Parents everywhere, I'm sure you too have used The Man as leverage. Don't play on the escalators, or 'the man' will give you a row. Say, 'Thank you,' to The Man. Sometimes The Lady but mostly, The Man.
Today, The Man got himself involved; dove right in, you could say, and managed to set off a classic parent-child Stress-Fest. Only later at home, when I got a minute's head space, did I think, wait a minute....where is my true loyalty?
I was returning, with Hugh and Tess, from a heat-soaked day at Troon beach. We were all stuffed on to a mobbed (Commonwealth-Games) platform at Central Station. The Man, a Games spectator from England, started making small talk with me, which was fine, until, he noticed, before I did, that wee Hugh had found a half empty can of some souped-up energy drink and was bringing his nose to the ring pull.
OI, OI, OI ! shouted The Man, in a tone, useful only for thugs snatching a pensioner's handbag. Poor Hugh nearly cacked himself, stunned to be yelled at, by a stranger.
'The man was only trying to stop you getting germs', I started in soothing tones, hoping that the man would rush in with similar apology, but the man showed manly restraint. I even think Hugh muttered something, near tears, about, 'only trying to sniff it.' (Forgive a 5 year old for showing our oldest evolutionary instinct in the relentless 'temptation' marketing from fizzy soft drinks).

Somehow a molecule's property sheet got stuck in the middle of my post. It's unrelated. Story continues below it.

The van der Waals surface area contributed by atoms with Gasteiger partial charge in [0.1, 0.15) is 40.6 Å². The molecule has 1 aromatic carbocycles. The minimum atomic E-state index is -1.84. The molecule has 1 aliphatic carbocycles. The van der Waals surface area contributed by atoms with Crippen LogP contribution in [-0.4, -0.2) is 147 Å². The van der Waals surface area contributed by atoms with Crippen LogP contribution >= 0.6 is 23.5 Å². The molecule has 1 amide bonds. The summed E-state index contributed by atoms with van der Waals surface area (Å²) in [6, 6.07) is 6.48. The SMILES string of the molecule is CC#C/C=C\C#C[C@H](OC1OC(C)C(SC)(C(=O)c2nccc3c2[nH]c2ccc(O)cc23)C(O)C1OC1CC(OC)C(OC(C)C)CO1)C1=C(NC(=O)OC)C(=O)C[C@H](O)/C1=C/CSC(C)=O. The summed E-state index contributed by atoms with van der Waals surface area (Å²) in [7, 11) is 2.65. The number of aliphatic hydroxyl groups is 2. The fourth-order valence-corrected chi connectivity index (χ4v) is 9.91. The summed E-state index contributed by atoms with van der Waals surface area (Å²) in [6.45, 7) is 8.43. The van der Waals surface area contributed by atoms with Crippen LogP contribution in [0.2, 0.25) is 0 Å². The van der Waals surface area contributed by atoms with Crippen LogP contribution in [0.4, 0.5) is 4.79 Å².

Anyway, The Man just kept on with the small talk - something about driving his wife to Milngavie and getting lost - and I could see poor Hugh was not going to recover his composure and started to act out and pinch me. The man tried to make amends by carrying my awkward beach bags (wet towels, toy monkey, crusts of warm egg sandwich) on to the train, and by this stage, Hugh could hardly bear it.
His mother was running away with the berk who'd wronged him and shamed him. He started to really misbehave - arching his back like a toddler, hissing, scowling, with the odd suppressed punch to my arm. And still, I didn't get it. I was more concerned with politeness to The Man. Trying to make The Man feel better. Duh, he was just The FRIGGIN Man, not my wee boy who needed someone, ideally me, to defend him.
So, here's what I will do differently, if I'm braver next time. I'm paraphrasing, but the proper version is something like this:
Man, oh Man.., I know you're trying to help, but my child didn't mean any harm, and he's hungry and spent after a happy day, and you scared the bejesus out of him, so if you could possibly find a wee apology for him, it would go a long way.
Don't try and continue the chat with him regardless. When adults feel wrongly accused, they can't bear small talk from the perpetrator, as if nothing has happened!? Kids have an even keener and more desperate sense of justice. Throw him a bone. Say, 'Sorry I frightened you. I didn't mean to'. And, thanks, but there's no need to give them sweets. A toothy smile will do.
Now that harmony has been restored, and my journey home made less of an all-round discomfort, I'll tolerate your boring saga about losing your way and your wife on the way to Milngavie. Or was it Bearsden?